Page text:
SBD/Issue 47/Leagues & Governing Bodies

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  • Clause Protects George Mitchell From Potential Lawsuits

    Mitchell Includes Indemnity Clause In
    Deal To Lead Steroid Probe For MLB
    MLB steroid investigator George Mitchell has operated "under an indemnity clause stating that [MLB] would be responsible for legal costs of lawsuits brought in connection with his investigation," according to Michael Schmidt of the N.Y. TIMES. MLB Exec VP/Labor Relations Rob Manfred said the clause is "customary in independent investigations." The terms of the provision were not revealed, but legal experts said that "an indemnity clause would shield Mitchell from lawsuits brought by players who could claim they were unfairly named in his report." Columbia Law School Professor Daniel Richman said, "Mitchell is doing the best he can to protect himself while acting on behalf of a nongovernmental entity in this investigation." John Dowd and former MLB Commissioner Fay Vincent said that Dowd "was not indemnified by baseball" when he led an investigation into former MLBer Pete Rose's alleged gambling in '89.  Dowd said, "I never felt the need for indemnity, because I had confidence in what we are doing." However, Dowd notes Mitchell is "dealing with many more subjects that I did in the Rose case" (N.Y. TIMES, 11/15).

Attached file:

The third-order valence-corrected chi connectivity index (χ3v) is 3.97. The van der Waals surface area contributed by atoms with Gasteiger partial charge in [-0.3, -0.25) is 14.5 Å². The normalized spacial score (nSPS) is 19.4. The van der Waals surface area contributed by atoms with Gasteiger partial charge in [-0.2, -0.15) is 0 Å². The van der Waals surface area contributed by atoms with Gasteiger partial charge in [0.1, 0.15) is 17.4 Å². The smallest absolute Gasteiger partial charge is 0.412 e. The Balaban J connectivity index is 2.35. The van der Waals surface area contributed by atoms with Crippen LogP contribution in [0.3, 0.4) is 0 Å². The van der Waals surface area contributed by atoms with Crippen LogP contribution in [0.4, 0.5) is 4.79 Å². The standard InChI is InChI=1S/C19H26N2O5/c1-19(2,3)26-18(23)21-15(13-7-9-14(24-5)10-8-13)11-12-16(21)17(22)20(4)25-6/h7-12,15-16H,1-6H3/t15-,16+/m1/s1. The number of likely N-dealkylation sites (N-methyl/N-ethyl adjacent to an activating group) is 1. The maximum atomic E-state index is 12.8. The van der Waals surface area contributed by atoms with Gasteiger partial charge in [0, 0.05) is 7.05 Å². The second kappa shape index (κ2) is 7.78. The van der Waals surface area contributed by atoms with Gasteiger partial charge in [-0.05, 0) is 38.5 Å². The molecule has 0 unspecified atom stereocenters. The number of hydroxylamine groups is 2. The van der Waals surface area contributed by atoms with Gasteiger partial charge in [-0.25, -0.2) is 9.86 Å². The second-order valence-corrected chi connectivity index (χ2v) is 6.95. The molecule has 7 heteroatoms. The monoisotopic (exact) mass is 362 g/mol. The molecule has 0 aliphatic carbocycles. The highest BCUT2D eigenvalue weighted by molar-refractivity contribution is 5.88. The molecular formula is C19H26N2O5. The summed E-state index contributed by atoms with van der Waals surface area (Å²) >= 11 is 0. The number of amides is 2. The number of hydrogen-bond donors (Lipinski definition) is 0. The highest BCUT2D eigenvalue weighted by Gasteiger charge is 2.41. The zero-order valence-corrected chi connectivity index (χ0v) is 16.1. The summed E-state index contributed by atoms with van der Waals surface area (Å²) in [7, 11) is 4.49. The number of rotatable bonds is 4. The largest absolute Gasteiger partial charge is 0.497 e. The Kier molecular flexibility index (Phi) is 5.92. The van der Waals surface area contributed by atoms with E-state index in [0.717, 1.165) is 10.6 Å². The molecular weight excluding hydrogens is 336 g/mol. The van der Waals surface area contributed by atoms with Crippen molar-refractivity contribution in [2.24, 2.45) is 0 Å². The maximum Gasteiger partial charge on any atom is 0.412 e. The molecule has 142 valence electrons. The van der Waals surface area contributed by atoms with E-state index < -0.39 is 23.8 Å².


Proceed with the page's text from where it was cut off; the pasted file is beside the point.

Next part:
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  • Senior Racing Circuit To Debut With Ten Race Schedule In '08

    Ten races are planned for the inaugural Old School Racing Champions Tour, beginning with a May 18 event at Concord Motorsport Park in North Carolina, according to David Poole of the CHARLOTTE OBSERVER. The circuit will feature, among others, former NASCAR drivers David Pearson, Dick Trickle, Harry Gant, Geoffrey Bodine, Dave Marcis and James Hylton. Each driver will “represent a charity and half of each race’s purse will go to those charities.” Races are scheduled for tracks “three-quarters of a mile or less,” and dates have been booked at Hickory Motor Speedway in North Carolina, South Boston Speedway in Virginia, and Eldora Speedway in Ohio (CHARLOTTE OBSERVER, 11/15).